One of the problems we face when attempting to accurately interpret the Bible is a lack of knowledge that was common to the original audience. For instance, the New Testament has a lot to say about the various positions of service in the church. We are told there are pastors, teachers, prophets and so on. In addition there are assorted terms used to describe positions of leadership such as bishops, elders, and deacons. Nevertheless, the New Testament does not provide detailed instructions on church polity. As a result there is a wide variety of opinions concerning church polity. Episcopalians, Presbyterians, Congregationalist, independents and so on all use the same Bible to develop their particular ecclesiastical organization.
This would not have been a problem for the first century church. First century churches were established by the Apostles and apostolic teams. Thus, church leadership and polity was established by apostolic authority and everybody knew how the church was supposed to be structured. Unfortunately, that "common knowledge" is lost us today.
This is not the only example pertinent to the modern church. Indeed, the gospel mission of the church should not compromised by a difference of opinion concerning organizational matters. On the other hand, there are times a lack of knowledge does endanger the mission of the church.
In his letter to the church in Philippi, the apostle Paul says, but we are citizens of heaven, where the Lord Jesus Christ lives. And we are eagerly waiting for him to return as our Savior (Philippians 3:20). Generations of pastors and teachers have ignored the common knowledge of the Philippian Christians in their interpretation of this passage. It is not uncommon to suggest this verse is a reminder that this world is not our home and therefore it should be of little concern to us. Yet, that is the opposite of what Paul has in mind.
Anyone who lived in Philippi would have been fully aware of the fact they lived in a colony of Rome. As such they enjoyed the privileges of Roman citizenship and willingly embraced its duties. As a colony, the people of Philippi had the responsibility to take Rome into the world around them. A colony of Rome was considered a "little Rome" influencing the surrounding society and bringing the local population under the sway of Rome's superior culture.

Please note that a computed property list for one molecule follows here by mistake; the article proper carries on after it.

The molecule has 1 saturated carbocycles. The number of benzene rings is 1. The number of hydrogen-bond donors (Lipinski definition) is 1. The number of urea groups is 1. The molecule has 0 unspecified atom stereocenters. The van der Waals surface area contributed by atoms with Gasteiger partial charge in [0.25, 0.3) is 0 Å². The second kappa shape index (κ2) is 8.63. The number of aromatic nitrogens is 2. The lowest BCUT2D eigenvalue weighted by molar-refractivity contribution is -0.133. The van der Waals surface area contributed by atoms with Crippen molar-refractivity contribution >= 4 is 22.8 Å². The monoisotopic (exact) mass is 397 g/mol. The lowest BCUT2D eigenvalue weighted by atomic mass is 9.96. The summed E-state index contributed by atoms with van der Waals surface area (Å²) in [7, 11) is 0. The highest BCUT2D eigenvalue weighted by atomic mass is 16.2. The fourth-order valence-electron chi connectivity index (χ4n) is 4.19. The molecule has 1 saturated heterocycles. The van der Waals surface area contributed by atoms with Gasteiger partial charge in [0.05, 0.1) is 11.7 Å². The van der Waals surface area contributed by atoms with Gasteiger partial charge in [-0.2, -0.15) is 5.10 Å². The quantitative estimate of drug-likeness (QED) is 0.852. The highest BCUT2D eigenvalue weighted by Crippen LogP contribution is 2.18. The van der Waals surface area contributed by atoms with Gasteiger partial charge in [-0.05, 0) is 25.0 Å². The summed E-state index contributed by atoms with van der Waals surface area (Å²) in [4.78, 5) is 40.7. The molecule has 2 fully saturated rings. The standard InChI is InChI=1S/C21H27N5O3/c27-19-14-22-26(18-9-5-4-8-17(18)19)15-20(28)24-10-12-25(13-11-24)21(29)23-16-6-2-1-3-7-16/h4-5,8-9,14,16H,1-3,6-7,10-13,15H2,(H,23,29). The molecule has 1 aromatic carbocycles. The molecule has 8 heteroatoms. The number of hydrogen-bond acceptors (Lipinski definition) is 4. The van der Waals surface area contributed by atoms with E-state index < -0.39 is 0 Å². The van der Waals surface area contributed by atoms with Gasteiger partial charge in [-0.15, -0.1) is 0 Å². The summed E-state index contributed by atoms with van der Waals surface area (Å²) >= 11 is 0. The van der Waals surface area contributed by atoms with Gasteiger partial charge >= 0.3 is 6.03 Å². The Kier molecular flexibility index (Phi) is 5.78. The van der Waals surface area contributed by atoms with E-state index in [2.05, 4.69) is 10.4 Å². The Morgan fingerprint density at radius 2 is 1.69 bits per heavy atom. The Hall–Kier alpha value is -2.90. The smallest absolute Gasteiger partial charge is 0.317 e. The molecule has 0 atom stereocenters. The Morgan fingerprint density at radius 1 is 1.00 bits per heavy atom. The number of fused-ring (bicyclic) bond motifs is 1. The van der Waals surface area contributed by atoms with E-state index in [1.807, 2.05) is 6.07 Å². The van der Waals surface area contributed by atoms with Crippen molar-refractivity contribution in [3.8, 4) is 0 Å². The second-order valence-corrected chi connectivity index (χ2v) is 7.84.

With that understanding we read Paul's letter to the church at Philippi in a different light. Paul is not saying Christians are citizens of heaven awaiting their departure; they are colonizers with the task of bringing heaven to earth. This is what Jesus meant when he instructed us to pray that God's will would be done on earth as it is in heaven (Matthew 6:10). We repeat those words often, perhaps every Sunday, never understanding the meaning. Both Jesus and Paul are calling Christians to bring their life and arena of activity under the Lordship of Jesus Christ so God's will is done in the lives of his people and their sphere of influence. This is exactly what Rome expected of colonizers. The people of Philippi understood this. Paul made a play on their Roman citizenship in his letter to powerfully illustrate their responsibility as subjects of King Jesus. No one in Phillipi would have interpreted Paul's letter as a "get me out of here" tract.
The results of the "get me out of here" interpretation of heavenly citizenship are all around us. The Church at large has, for the most part, abandoned its responsibility as a colonizing force. We have withdrawn from the public square; we have bowed the knee to the foreign god of political power. And we can expect the world to continue in its downward spiral until such a time we shoulder our responsibility to act as heavenly colonizers.
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